IMB reports 30% piracy drop as Nigeria’s Deep Blue project kicks in

Pottengal Mukundan
Pottengal Mukundan

The International Maritime Bureau (IMB) has reported a drop in piracy attacks in Nigeria’s teritorial waters in the third quarter of 2019.

Mr Isichei Osamgbi, Head, Corporate Communications, Nigerian Maritime Administration and Safety Agency (NIMASA), quoted IMB as saying in its latest report that piracy in Nigeria’s waters reduced from 41 attacks in 2018 to 29 in 2019, representing nearly 30 per cent year-on-year reduction.

“This is as the Deep Blue Project, a comprehensive maritime security architecture initiated by the NIMASA in collaboration with the military and other security agencies, comes into operation.

“The piracy reporting body also said there was a decrease in global piracy incidents during the first nine months of 2019, compared with the corresponding period in 2018,” the report said.

According to Pottengal Mukundan, Director of IMB, a specialised division of the International Chamber of Commerce (ICC), 119 incidents have been reported to the IMB Piracy Reporting Center in 2019, compared to 156 incidents for the same period in 2018.

He said that overall, the 2019 incidents included 95 vessels boarded, 10 vessels fired upon, 10 attempted attacks, and four vessels hijacked.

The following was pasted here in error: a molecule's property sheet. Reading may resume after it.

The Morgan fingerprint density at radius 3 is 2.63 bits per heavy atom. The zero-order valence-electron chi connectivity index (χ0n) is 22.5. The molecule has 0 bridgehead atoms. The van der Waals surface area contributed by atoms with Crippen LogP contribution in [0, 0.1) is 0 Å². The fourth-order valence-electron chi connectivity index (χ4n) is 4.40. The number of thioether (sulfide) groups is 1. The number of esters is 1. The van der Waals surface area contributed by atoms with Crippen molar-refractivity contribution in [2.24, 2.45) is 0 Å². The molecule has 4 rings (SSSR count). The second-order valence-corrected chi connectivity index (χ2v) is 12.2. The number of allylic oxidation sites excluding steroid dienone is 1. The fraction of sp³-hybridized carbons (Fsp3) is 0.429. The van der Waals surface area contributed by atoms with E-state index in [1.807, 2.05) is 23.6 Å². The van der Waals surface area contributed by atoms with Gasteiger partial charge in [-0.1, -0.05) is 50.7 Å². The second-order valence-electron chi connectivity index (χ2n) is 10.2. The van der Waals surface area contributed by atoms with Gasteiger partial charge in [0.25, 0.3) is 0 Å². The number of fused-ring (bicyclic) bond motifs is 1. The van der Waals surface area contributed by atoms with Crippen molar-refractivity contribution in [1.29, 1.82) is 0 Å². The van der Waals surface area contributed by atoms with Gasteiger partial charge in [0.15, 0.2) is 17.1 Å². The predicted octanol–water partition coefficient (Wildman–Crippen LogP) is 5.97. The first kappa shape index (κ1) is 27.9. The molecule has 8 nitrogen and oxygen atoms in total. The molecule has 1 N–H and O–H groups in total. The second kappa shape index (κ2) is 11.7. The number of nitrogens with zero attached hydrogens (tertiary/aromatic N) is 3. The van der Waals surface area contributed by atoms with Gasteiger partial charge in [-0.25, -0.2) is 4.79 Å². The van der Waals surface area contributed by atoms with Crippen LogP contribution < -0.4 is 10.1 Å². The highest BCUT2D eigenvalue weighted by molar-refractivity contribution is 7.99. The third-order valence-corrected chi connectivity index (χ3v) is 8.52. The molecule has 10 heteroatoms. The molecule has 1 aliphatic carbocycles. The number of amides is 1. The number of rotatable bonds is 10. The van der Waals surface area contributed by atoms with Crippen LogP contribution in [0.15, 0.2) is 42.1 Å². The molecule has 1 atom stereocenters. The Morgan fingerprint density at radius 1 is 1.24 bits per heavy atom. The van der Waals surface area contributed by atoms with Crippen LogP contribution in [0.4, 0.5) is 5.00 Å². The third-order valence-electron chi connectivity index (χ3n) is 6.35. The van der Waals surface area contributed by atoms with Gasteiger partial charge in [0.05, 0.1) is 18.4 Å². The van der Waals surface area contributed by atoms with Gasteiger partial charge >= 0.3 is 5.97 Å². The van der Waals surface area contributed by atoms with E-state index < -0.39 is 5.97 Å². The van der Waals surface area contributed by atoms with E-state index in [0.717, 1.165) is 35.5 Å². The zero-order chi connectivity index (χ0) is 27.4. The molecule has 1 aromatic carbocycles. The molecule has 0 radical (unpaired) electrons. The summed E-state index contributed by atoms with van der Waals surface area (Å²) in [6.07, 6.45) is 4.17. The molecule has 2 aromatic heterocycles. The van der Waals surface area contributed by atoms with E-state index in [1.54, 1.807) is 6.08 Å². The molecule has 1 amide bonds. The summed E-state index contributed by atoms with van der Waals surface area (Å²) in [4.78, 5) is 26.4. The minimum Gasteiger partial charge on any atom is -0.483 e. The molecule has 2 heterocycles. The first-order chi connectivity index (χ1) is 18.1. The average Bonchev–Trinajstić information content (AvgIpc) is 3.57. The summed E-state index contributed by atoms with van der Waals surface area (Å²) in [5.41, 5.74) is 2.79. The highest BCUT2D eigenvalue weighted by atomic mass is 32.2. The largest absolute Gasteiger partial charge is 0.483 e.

He said that from the report, the number of crew taken hostage through the first nine months had declined from 112 in 2018 to 49 in 2019.

He, however, said that piracy and armed robbery attacks remained a challenge in the Gulf of Guinea.

“The decline in piracy and armed robbery attacks on vessels came as the Deep Blue Project, Nigeria’s Integrated Security and Waterways Protection Infrastructure, began to yield results.

“The project is handled by an Israeli firm, Homeland Security International (HLSI).

“It involves the training of field and technical operatives drawn from the various strata of the security services and NIMASA as well as acquisition of assets to combat maritime crime, such as fast intervention vessels, surveillance aircraft, and other facilities.

“It also involved the establishment of a command and control centre for data collection and information sharing to aid targeted enforcement,” Osamgbi said in a statement.

It added that the Deep Blue Project was aimed at building a formidable integrated surveillance and security architecture that would broadly combat maritime crime and criminalities in Nigeria’s waterways up to the Gulf of Guinea.

It said that the timing of the IMB report also coincided with the conclusion of the Global Maritime Security Conference (GMSC 2019) hosted by Nigeria, and coordinated by the Federal Ministry of Transportation and NIMASA, under the theme, “Managing and Securing our Waters.”

It added that with the stated objective of, among others, defining the nature and scope of coordinated responses to maritime insecurity in relation to interventions, the conference enabled global maritime leaders to review the progress made in the fight against maritime crime while charting strategies for the future. (NAN)

– Oct 18, 2019 @ 17:25 GMT |

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